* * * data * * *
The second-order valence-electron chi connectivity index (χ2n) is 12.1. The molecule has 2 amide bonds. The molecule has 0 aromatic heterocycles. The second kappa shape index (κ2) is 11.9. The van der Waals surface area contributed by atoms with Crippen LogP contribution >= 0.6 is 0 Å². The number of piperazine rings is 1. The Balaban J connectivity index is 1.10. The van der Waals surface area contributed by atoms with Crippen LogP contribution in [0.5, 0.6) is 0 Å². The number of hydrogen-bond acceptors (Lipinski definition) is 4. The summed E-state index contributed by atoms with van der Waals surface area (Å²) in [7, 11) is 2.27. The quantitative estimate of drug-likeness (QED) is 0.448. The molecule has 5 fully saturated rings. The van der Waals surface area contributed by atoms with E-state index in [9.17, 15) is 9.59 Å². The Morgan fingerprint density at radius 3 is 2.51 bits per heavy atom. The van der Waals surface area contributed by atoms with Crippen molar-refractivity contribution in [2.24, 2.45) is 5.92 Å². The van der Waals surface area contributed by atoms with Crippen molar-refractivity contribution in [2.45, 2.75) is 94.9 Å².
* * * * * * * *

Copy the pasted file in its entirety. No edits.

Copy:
The second-order valence-electron chi connectivity index (χ2n) is 12.1. The molecule has 2 amide bonds. The molecule has 0 aromatic heterocycles. The second kappa shape index (κ2) is 11.9. The van der Waals surface area contributed by atoms with Crippen LogP contribution >= 0.6 is 0 Å². The number of piperazine rings is 1. The Balaban J connectivity index is 1.10. The van der Waals surface area contributed by atoms with Crippen LogP contribution in [0.5, 0.6) is 0 Å². The number of hydrogen-bond acceptors (Lipinski definition) is 4. The summed E-state index contributed by atoms with van der Waals surface area (Å²) in [7, 11) is 2.27. The quantitative estimate of drug-likeness (QED) is 0.448. The molecule has 5 fully saturated rings. The van der Waals surface area contributed by atoms with E-state index in [9.17, 15) is 9.59 Å². The Morgan fingerprint density at radius 3 is 2.51 bits per heavy atom. The van der Waals surface area contributed by atoms with Crippen molar-refractivity contribution in [2.24, 2.45) is 5.92 Å². The van der Waals surface area contributed by atoms with Crippen molar-refractivity contribution in [2.45, 2.75) is 94.9 Å².